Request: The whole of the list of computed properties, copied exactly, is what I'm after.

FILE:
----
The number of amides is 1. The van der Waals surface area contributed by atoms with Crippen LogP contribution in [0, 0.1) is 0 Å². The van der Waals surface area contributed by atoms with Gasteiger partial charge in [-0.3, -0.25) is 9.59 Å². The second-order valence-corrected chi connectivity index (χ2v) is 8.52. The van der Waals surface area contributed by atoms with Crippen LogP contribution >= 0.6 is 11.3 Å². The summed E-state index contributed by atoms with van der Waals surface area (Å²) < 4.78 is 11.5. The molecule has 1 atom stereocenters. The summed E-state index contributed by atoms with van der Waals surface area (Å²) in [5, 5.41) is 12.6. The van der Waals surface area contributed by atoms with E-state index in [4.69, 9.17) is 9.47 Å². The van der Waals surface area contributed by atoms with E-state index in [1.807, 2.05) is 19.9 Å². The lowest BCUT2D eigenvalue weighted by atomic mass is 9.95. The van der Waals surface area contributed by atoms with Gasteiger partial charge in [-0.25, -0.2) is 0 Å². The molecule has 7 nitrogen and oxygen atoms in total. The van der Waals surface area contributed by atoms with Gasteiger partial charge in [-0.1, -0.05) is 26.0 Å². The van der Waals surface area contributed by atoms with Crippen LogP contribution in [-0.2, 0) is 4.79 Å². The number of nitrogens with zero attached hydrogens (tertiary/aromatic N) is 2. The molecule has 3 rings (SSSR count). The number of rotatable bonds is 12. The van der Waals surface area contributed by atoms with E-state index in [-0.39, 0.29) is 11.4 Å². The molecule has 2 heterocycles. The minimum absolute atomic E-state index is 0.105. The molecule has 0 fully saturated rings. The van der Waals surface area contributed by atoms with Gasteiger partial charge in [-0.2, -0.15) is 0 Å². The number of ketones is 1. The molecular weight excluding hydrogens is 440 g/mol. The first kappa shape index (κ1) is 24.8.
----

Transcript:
The number of amides is 1. The van der Waals surface area contributed by atoms with Crippen LogP contribution in [0, 0.1) is 0 Å². The van der Waals surface area contributed by atoms with Gasteiger partial charge in [-0.3, -0.25) is 9.59 Å². The second-order valence-corrected chi connectivity index (χ2v) is 8.52. The van der Waals surface area contributed by atoms with Crippen LogP contribution >= 0.6 is 11.3 Å². The summed E-state index contributed by atoms with van der Waals surface area (Å²) < 4.78 is 11.5. The molecule has 1 atom stereocenters. The summed E-state index contributed by atoms with van der Waals surface area (Å²) in [5, 5.41) is 12.6. The van der Waals surface area contributed by atoms with E-state index in [4.69, 9.17) is 9.47 Å². The van der Waals surface area contributed by atoms with E-state index in [1.807, 2.05) is 19.9 Å². The lowest BCUT2D eigenvalue weighted by atomic mass is 9.95. The van der Waals surface area contributed by atoms with Gasteiger partial charge in [-0.25, -0.2) is 0 Å². The molecule has 7 nitrogen and oxygen atoms in total. The van der Waals surface area contributed by atoms with Gasteiger partial charge in [-0.1, -0.05) is 26.0 Å². The van der Waals surface area contributed by atoms with Crippen LogP contribution in [-0.2, 0) is 4.79 Å². The number of nitrogens with zero attached hydrogens (tertiary/aromatic N) is 2. The molecule has 3 rings (SSSR count). The number of rotatable bonds is 12. The van der Waals surface area contributed by atoms with E-state index in [-0.39, 0.29) is 11.4 Å². The molecule has 2 heterocycles. The minimum absolute atomic E-state index is 0.105. The molecule has 0 fully saturated rings. The van der Waals surface area contributed by atoms with Gasteiger partial charge in [-0.2, -0.15) is 0 Å². The number of ketones is 1. The molecular weight excluding hydrogens is 440 g/mol. The first kappa shape index (κ1) is 24.8.